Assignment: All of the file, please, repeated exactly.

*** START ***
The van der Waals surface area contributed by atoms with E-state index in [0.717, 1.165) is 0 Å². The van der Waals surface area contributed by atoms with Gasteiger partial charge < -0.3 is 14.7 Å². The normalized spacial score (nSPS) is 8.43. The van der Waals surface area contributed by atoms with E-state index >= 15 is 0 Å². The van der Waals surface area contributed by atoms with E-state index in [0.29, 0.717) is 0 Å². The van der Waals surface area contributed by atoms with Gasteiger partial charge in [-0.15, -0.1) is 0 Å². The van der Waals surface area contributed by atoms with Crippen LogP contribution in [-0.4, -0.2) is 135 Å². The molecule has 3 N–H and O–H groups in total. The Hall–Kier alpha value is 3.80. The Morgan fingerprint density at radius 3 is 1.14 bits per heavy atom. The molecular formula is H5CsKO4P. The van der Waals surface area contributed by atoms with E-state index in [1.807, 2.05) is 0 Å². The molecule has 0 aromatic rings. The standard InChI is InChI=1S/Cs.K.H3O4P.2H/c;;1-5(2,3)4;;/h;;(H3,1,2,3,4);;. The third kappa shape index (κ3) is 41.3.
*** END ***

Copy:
The van der Waals surface area contributed by atoms with E-state index in [0.717, 1.165) is 0 Å². The van der Waals surface area contributed by atoms with Gasteiger partial charge < -0.3 is 14.7 Å². The normalized spacial score (nSPS) is 8.43. The van der Waals surface area contributed by atoms with E-state index >= 15 is 0 Å². The van der Waals surface area contributed by atoms with E-state index in [0.29, 0.717) is 0 Å². The van der Waals surface area contributed by atoms with Gasteiger partial charge in [-0.15, -0.1) is 0 Å². The van der Waals surface area contributed by atoms with Crippen LogP contribution in [-0.4, -0.2) is 135 Å². The molecule has 3 N–H and O–H groups in total. The Hall–Kier alpha value is 3.80. The Morgan fingerprint density at radius 3 is 1.14 bits per heavy atom. The molecular formula is H5CsKO4P. The van der Waals surface area contributed by atoms with E-state index in [1.807, 2.05) is 0 Å². The molecule has 0 aromatic rings. The standard InChI is InChI=1S/Cs.K.H3O4P.2H/c;;1-5(2,3)4;;/h;;(H3,1,2,3,4);;. The third kappa shape index (κ3) is 41.3.